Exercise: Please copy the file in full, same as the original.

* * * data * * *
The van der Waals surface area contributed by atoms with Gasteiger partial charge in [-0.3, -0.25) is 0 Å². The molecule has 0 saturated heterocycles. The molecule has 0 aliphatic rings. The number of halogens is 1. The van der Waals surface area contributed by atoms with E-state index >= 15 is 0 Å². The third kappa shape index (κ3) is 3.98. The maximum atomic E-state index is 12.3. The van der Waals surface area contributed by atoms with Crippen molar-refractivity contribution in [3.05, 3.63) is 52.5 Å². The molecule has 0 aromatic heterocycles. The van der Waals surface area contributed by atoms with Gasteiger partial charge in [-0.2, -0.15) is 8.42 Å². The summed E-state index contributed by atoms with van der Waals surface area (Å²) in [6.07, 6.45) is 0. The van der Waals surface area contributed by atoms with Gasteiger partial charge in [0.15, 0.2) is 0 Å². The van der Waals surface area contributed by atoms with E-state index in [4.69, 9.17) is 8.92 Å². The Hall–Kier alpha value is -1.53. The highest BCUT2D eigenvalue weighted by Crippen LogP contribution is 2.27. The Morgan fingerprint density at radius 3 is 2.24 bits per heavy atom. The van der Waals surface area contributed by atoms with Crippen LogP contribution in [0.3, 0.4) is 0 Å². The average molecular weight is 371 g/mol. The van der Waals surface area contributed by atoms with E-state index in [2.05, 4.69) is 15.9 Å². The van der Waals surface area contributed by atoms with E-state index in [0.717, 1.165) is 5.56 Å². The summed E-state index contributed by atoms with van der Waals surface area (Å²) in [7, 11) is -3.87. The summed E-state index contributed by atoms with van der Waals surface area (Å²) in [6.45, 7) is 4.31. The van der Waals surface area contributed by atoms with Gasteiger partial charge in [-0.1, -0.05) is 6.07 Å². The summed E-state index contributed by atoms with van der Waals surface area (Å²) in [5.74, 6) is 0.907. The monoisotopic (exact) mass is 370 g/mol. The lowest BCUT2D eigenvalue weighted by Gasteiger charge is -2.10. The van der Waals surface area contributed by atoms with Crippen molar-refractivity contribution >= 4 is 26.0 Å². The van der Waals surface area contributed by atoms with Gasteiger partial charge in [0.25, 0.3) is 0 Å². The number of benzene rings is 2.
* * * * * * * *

The van der Waals surface area contributed by atoms with Gasteiger partial charge in [-0.3, -0.25) is 0 Å². The molecule has 0 saturated heterocycles. The molecule has 0 aliphatic rings. The number of halogens is 1. The van der Waals surface area contributed by atoms with E-state index >= 15 is 0 Å². The third kappa shape index (κ3) is 3.98. The maximum atomic E-state index is 12.3. The van der Waals surface area contributed by atoms with Crippen molar-refractivity contribution in [3.05, 3.63) is 52.5 Å². The molecule has 0 aromatic heterocycles. The van der Waals surface area contributed by atoms with Gasteiger partial charge in [-0.2, -0.15) is 8.42 Å². The summed E-state index contributed by atoms with van der Waals surface area (Å²) in [6.07, 6.45) is 0. The van der Waals surface area contributed by atoms with Gasteiger partial charge in [0.15, 0.2) is 0 Å². The van der Waals surface area contributed by atoms with E-state index in [4.69, 9.17) is 8.92 Å². The Hall–Kier alpha value is -1.53. The highest BCUT2D eigenvalue weighted by Crippen LogP contribution is 2.27. The Morgan fingerprint density at radius 3 is 2.24 bits per heavy atom. The van der Waals surface area contributed by atoms with Crippen LogP contribution in [0.3, 0.4) is 0 Å². The average molecular weight is 371 g/mol. The van der Waals surface area contributed by atoms with E-state index in [2.05, 4.69) is 15.9 Å². The van der Waals surface area contributed by atoms with E-state index in [0.717, 1.165) is 5.56 Å². The summed E-state index contributed by atoms with van der Waals surface area (Å²) in [7, 11) is -3.87. The summed E-state index contributed by atoms with van der Waals surface area (Å²) in [6.45, 7) is 4.31. The van der Waals surface area contributed by atoms with Gasteiger partial charge in [-0.1, -0.05) is 6.07 Å². The summed E-state index contributed by atoms with van der Waals surface area (Å²) in [5.74, 6) is 0.907. The monoisotopic (exact) mass is 370 g/mol. The lowest BCUT2D eigenvalue weighted by Gasteiger charge is -2.10. The van der Waals surface area contributed by atoms with Crippen molar-refractivity contribution >= 4 is 26.0 Å². The van der Waals surface area contributed by atoms with Gasteiger partial charge in [0.25, 0.3) is 0 Å². The number of benzene rings is 2.